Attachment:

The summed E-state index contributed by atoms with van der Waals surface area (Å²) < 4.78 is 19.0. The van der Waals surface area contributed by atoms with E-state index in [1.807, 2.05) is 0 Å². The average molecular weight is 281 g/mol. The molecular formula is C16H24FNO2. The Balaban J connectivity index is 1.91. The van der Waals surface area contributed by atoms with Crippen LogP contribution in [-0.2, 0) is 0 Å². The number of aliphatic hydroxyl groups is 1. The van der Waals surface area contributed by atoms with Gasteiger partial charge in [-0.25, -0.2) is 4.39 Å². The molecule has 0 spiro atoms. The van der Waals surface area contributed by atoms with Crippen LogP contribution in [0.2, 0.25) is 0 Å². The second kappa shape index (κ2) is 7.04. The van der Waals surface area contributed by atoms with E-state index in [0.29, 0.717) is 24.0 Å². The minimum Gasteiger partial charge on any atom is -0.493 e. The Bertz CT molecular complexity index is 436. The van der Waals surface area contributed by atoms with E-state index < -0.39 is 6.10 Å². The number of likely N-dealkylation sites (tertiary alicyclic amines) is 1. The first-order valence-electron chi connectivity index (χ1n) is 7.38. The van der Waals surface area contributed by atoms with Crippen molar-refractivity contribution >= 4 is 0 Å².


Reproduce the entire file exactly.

The summed E-state index contributed by atoms with van der Waals surface area (Å²) < 4.78 is 19.0. The van der Waals surface area contributed by atoms with E-state index in [1.807, 2.05) is 0 Å². The average molecular weight is 281 g/mol. The molecular formula is C16H24FNO2. The Balaban J connectivity index is 1.91. The van der Waals surface area contributed by atoms with Crippen LogP contribution in [-0.2, 0) is 0 Å². The number of aliphatic hydroxyl groups is 1. The van der Waals surface area contributed by atoms with Gasteiger partial charge in [-0.25, -0.2) is 4.39 Å². The molecule has 0 spiro atoms. The van der Waals surface area contributed by atoms with Crippen LogP contribution in [0.2, 0.25) is 0 Å². The second kappa shape index (κ2) is 7.04. The van der Waals surface area contributed by atoms with E-state index in [0.29, 0.717) is 24.0 Å². The minimum Gasteiger partial charge on any atom is -0.493 e. The Bertz CT molecular complexity index is 436. The van der Waals surface area contributed by atoms with E-state index < -0.39 is 6.10 Å². The number of likely N-dealkylation sites (tertiary alicyclic amines) is 1. The first-order valence-electron chi connectivity index (χ1n) is 7.38. The van der Waals surface area contributed by atoms with Crippen molar-refractivity contribution >= 4 is 0 Å².